The RDS specifies the filtering used for 57 kHz sub carrier, only in a notation that is alien to me. See section 1.7 of the RBDS or EN 50067 standard.
Here are the blighters:
(1) | |
(2) | |
(3) | |
(4) |
Formula (4) defines the data period, 842 µs. This is 1/48 of the sub-carrier frequency. That's not too painful.
The first two are fairly straight forward. The threw me. Three D.S.P. text books later, I saw things more clearly.
A (t) is known as the Dirac delta function, or impulse function.
To paraphrase (1): a Logic 1 at source gives a positive impulse, and half a data period later, a negative impulse.
To paraphrase (2): a Logic 0 at source gives a negative impulse, and half a data period later, a positive impulse.
These agree with the following diagram taken from the spec:
This is how we get from waveform 2, the differentially encoded data, to the bi-phase data in waveform 4.
That leaves us with formula (3) that gets us waveform 5.
A positive impulse would look like this:
This is the sinc or sin(x pi)/x pi function.
In formula (3) we are only interested in f between 0 and twice the data rate:
This is like a glitch with pre-ringing.
Assembling theses impulses into the data stream used in the specification example:
(We're getting close!) Applying the above waveform through a cosine filter that's "resonant" at 1/4 of the data rate frequency, we reduce the double peak:
This is the waveform we apply to the balanced modulator.
The PIC has limited memory. I store the following highlighted part of the above waveform as a lookup table:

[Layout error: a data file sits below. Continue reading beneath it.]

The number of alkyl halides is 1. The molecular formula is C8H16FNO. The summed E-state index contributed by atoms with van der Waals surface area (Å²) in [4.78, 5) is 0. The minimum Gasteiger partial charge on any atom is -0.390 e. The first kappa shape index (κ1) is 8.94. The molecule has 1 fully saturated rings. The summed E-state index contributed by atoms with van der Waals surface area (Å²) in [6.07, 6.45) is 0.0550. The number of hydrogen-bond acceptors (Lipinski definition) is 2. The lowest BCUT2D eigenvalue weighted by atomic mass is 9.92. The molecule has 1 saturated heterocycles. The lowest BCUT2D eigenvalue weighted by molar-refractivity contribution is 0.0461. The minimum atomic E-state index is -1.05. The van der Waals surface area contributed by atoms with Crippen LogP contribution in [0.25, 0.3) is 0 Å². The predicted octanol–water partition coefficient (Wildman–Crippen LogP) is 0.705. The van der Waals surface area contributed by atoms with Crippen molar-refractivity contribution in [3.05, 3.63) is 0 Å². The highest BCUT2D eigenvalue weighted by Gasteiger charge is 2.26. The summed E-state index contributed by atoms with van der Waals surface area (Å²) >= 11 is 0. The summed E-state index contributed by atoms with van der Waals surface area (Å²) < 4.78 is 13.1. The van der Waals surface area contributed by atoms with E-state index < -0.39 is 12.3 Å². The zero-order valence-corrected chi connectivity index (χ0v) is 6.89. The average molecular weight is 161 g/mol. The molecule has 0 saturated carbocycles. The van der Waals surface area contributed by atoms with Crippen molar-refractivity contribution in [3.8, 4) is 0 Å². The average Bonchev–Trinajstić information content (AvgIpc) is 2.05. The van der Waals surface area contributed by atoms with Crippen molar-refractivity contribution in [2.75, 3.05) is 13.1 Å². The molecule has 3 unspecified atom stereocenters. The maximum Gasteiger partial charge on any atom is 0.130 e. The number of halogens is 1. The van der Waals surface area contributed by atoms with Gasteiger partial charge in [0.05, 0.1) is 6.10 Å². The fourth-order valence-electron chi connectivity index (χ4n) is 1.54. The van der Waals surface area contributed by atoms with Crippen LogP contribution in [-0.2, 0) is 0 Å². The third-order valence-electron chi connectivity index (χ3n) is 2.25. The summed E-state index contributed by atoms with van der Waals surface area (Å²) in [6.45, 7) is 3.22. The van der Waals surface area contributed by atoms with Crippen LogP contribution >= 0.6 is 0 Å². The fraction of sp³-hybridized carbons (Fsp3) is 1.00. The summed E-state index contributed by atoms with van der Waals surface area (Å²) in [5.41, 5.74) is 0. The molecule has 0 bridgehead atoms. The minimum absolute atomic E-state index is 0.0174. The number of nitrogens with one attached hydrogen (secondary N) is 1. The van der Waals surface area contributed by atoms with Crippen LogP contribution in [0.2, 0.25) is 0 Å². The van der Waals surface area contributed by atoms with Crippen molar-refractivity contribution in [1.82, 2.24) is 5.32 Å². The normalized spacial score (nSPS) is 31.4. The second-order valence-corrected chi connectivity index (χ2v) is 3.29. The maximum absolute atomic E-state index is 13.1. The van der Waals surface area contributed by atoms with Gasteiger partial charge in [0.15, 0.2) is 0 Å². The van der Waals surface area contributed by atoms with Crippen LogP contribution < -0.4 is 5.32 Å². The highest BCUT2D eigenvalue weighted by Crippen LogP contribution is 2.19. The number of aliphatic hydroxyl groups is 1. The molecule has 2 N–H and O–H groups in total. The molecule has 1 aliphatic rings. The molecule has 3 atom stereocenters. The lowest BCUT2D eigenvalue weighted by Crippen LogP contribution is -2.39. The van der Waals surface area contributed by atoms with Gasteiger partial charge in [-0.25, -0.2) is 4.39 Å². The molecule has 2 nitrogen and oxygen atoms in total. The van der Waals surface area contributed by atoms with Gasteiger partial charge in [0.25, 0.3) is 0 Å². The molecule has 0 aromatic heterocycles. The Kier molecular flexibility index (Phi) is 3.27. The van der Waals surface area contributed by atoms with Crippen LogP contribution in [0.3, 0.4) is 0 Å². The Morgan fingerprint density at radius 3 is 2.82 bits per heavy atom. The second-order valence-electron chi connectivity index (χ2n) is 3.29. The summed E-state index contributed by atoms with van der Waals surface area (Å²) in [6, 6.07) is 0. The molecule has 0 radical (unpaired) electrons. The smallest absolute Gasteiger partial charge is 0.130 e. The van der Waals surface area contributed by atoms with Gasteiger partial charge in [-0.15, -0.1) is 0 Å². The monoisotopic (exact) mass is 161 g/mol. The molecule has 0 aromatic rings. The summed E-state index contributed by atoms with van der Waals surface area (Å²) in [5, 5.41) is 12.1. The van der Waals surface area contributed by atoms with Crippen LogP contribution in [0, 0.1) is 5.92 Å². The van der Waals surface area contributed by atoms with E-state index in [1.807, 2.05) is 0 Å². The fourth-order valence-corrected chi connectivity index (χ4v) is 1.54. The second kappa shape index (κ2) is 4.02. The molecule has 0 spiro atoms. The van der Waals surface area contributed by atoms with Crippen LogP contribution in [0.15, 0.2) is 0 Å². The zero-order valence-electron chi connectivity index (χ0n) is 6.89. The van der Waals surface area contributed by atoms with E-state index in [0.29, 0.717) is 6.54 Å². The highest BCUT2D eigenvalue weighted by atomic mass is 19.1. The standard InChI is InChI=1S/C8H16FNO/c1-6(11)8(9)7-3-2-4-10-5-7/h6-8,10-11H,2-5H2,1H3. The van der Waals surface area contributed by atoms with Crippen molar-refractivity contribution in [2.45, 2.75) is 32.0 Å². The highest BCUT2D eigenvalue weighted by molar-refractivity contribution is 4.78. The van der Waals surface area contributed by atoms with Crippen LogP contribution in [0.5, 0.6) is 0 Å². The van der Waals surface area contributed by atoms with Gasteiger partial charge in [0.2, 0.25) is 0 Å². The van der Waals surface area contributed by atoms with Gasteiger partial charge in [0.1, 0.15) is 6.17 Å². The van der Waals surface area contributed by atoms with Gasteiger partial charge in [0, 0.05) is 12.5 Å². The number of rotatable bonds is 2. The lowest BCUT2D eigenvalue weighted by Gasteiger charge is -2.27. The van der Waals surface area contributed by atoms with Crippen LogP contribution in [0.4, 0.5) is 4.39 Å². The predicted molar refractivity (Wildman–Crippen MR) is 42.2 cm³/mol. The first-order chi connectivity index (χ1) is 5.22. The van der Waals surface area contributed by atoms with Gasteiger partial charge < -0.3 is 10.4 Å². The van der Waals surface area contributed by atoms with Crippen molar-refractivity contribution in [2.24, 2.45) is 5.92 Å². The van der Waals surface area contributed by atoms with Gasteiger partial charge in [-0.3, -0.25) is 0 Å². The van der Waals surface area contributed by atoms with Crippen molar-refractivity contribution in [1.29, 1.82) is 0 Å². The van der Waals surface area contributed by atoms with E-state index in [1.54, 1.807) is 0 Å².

This is a modest table of a mere 40 bytes, enough to reproduce the waveform sampling at 38 kHz. By judicious coding either the double peak, or its inverse, or a sine wave can be generated.
Here's a screen shot of the PIC DTA output:
And how were the images on this page created?
I created a MFC VC++ dialog app that used techniques taken from DSP text books.
The app performs a series of operations on a pair of buffers. A function reads an input buffer, "does something with it" and updates the output buffer.
The app goes through the following stages, simulating a real RDS transmitter. (Well for a 13ms period - long enough to simulate the above waveforms.)
All functions have the same signature. Here's one of the more tricky ones:
void sinc (const double in[], double out[]) { for (int i1 = 0; i1 < N; i1++) { for (int i2 = -8; i2 < 16; i2++) { int index = i1 + i2; double d1 = ((index < N) && (index >= 0)) ? in[index]: 0.0; if (i2 != 0) out[i1] += d1 * (sin((TWOPI * i2) / 16.0) / ((TWOPI * i2 )/ 16.0)) ; else out[i1] += d1; } out[i1] /= 1; } } |
The buffer size used was 500 (N). 16 samples per data period - that gives me a chance to display 31 or so data periods.
The output buffer gets painted on the WM_PAINT, as you do. The PIC table enjoyed a more circuitous route from output buffer, via TRACE statements, Excel for encoding as 7 bit data, and finally to the PIC source.
This page was last updated on the 30th July 2002